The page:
Because koalas don’t drink often due to the high water content of eucalyptus, their common name derives from the Dharug “gula”, meaning “no water”.
The word koala comes from the Dharug gula, meaning no water.
It was at one time thought, since the animals were not observed to come down from trees often, that they were able to survive without drinking. The leaves of the eucalyptus tree have a high water content, so the koala does not need to drink often. But the notion that they do not need to drink water at all was shown to be a myth.
Although the vowel u was originally written in the English orthography as oo (in spellings such as coola or koolah), it was changed to oa, possibly in error.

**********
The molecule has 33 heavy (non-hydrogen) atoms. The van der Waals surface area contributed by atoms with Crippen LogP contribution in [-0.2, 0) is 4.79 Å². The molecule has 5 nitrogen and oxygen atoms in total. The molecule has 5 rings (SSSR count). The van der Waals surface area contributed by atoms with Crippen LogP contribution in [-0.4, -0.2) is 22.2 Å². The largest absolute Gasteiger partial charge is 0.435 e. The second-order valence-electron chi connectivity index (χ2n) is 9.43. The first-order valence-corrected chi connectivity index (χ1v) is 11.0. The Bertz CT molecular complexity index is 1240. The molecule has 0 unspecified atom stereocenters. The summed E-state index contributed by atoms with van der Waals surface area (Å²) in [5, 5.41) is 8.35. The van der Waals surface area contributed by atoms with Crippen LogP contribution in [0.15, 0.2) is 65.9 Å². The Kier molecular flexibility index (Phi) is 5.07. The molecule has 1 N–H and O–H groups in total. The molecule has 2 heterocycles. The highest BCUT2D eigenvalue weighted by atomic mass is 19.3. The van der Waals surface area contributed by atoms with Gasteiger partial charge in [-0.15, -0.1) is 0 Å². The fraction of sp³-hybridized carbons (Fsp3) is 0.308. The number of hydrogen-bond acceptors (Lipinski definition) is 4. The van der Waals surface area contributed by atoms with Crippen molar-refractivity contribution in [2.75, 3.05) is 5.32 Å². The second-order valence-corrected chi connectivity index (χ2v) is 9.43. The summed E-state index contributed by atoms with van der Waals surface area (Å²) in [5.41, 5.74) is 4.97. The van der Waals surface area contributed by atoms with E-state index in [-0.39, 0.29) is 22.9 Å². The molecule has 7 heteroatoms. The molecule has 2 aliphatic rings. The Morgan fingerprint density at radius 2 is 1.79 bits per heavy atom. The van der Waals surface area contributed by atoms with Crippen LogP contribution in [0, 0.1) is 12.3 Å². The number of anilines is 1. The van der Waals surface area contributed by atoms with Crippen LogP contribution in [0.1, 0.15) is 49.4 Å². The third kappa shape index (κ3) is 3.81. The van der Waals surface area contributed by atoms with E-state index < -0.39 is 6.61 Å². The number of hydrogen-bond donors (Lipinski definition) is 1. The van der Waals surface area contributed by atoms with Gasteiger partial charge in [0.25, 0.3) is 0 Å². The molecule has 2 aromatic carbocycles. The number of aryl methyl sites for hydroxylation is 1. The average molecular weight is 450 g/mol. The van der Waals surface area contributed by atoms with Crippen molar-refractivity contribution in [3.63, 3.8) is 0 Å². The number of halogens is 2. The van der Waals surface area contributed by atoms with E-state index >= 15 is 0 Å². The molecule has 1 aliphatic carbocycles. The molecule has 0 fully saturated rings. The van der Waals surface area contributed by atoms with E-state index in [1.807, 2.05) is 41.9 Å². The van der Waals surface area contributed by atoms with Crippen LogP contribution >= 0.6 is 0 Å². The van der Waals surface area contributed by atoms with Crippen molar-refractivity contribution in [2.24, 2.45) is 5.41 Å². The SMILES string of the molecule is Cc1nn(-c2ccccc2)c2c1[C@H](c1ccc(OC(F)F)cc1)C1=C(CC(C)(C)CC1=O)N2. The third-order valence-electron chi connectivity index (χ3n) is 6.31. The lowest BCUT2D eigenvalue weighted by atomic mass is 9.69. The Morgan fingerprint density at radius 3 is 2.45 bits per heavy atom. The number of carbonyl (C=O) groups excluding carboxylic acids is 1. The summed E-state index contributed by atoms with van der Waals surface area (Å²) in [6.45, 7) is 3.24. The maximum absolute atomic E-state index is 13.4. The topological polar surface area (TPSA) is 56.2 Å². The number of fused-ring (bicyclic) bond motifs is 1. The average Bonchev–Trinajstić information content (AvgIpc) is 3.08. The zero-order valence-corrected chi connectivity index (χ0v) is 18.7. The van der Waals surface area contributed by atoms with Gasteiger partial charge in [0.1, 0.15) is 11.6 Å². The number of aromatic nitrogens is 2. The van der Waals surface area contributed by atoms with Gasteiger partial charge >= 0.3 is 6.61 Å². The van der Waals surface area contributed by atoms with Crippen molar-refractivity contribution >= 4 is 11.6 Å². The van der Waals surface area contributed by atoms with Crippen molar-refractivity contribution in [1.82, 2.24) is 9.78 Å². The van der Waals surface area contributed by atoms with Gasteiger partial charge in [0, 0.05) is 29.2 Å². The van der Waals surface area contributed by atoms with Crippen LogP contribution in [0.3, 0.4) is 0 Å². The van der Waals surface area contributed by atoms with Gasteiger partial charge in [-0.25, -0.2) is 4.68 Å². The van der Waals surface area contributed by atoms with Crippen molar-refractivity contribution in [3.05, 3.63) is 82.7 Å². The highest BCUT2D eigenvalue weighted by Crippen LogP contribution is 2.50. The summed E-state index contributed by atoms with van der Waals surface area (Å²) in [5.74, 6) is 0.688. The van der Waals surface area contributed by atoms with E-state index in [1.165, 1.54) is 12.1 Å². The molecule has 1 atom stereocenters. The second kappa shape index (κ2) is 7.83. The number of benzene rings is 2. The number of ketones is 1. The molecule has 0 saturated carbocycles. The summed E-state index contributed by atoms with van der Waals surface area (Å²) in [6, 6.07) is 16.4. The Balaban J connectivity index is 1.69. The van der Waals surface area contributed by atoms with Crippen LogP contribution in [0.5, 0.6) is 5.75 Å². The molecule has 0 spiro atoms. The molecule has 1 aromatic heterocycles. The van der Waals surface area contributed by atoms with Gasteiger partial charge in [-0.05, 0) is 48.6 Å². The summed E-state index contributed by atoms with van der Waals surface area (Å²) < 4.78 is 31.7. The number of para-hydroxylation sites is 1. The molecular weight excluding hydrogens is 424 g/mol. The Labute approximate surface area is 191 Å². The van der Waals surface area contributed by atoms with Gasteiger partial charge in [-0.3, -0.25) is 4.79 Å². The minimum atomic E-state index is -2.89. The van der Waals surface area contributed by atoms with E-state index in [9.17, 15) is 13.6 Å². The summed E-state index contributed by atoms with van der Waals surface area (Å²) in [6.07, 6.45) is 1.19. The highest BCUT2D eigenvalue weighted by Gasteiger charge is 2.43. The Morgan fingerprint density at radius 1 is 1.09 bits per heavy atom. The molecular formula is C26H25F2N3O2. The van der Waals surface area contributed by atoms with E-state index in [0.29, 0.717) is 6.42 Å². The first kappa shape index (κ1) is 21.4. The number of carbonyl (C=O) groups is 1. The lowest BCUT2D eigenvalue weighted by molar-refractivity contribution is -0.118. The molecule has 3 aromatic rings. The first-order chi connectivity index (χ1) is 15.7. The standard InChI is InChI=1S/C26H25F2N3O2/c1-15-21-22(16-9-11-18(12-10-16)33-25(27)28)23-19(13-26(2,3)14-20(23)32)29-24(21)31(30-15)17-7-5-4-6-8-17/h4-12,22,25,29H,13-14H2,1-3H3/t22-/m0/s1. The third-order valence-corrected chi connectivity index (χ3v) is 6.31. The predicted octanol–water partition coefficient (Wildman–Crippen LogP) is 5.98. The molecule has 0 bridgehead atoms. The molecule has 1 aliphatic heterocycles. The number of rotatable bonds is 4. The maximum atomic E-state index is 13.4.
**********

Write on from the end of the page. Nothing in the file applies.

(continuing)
Adopted by white settlers, koala became one of several hundred Aboriginal loan words in Australian English, where it has also commonly been used in the alternative form koala bear, because of the koala’s supposed resemblance to a bear. It is also one of several Aboriginal words that made it into International English, alongside didgeridoo and kangaroo.
• Image | ©️ Nathan Rupert, Some Rights Reserved, (CC BY-NC-ND 2.0)
• Sources | (Dixon, Moore, Ramson, & Thomas, 2006; Jackson, 2007; Leitner & Sieloff, 1998; NSW Government, 2018; The Wikimedia Foundation, 2020)